During our first session, I will seek to learn some general information about who you are and specific information about what is happening in your life that is difficult to manage right now. I am open to hearing particular goals for what you want to work on and can also support you if all you know right now is that you’re feeling bad and don’t know where to start to make it better. I understand that making the decision to come to therapy can sometimes be difficult, and I respect your courage in seeking to improve the way you’re feeling. My goals in the first session are to help you feel comfortable, respected, and safe, and to begin learning about who you are and what I can do to help. We’ll also go over some of the basics of how my practice works, and I’ll answer any questions you have about either the process of therapy or myself as a clinician.


Within the first few sessions, we will discuss a treatment plan based on our mutual understanding of your needs. Some clients prefer open-ended therapy that allows them to continue until they feel ready to stop. Others, either because of preference or practical constraints, prefer a short, structured approach with a predetermined number of sessions. My interest is in doing what is best for you at this point in time. If we conclude together that my style or specialties are not a good match for your needs right now, I will be glad to offer some names of other therapists who might provide a better fit. If circumstances or new issues create the need to modify our treatment plan, we will do that.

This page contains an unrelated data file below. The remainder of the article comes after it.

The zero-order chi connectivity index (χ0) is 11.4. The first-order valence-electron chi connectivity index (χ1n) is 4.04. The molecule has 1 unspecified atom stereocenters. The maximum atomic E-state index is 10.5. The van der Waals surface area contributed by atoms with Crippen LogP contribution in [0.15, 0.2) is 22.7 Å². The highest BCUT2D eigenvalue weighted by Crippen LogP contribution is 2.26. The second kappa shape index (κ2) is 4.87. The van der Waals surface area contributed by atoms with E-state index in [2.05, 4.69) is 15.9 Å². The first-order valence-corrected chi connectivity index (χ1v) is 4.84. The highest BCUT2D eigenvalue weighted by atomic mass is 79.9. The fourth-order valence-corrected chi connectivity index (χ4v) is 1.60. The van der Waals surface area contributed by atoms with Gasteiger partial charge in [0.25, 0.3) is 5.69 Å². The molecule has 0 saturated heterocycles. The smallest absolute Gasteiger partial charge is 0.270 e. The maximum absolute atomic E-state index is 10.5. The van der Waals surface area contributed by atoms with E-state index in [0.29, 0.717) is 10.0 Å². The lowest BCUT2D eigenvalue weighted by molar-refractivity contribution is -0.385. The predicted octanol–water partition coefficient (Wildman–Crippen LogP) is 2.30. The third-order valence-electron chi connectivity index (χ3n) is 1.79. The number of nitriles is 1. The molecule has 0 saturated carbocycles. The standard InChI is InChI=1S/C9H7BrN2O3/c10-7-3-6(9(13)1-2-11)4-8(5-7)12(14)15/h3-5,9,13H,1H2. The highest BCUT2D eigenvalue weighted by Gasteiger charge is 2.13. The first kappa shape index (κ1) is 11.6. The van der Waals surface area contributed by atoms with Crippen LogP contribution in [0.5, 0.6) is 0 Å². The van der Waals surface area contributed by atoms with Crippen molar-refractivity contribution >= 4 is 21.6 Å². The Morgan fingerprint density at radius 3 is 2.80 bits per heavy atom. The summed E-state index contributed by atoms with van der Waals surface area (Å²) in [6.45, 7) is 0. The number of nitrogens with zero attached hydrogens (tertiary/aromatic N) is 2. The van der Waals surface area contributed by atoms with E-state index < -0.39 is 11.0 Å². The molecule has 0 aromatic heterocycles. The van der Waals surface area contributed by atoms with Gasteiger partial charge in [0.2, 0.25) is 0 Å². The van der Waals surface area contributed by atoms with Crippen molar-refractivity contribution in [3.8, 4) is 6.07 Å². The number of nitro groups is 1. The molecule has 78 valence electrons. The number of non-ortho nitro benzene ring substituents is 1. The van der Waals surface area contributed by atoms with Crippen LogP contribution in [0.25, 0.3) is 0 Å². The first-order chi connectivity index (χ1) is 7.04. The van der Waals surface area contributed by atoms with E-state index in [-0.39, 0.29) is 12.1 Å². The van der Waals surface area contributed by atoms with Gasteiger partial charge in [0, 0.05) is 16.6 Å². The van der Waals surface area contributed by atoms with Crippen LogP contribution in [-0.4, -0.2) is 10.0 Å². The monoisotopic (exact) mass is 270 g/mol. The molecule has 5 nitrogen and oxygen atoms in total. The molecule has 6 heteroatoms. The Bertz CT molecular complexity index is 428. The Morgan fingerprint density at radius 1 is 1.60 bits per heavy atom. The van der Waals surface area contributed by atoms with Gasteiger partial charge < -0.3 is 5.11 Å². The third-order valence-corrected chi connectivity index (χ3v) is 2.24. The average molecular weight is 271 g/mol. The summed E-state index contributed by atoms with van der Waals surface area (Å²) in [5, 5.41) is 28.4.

The goal of my treatment is for you to feel better. Feeling better involves many things: understanding yourself, your feelings, your thoughts, and your actions; learning new ways to work through difficulties so that they’re more easily resolved; and modifying the things in your life that aren’t working well for you. In the course of feeling better, you will also come to know yourself better and to have an increased set of strategies for managing hard times both now and in the future. When you are ready to end therapy, we will spend some time talking about what your experience has been, what you’ve accomplished, and whether there is anything you didn’t get to that might be something you’d like to explore at a later time. I will support you in your desire to conclude this piece of your work at whatever time you’re ready.

We must pay attention to the voice that calls us out of the safety zone. – Elizabeth Lesser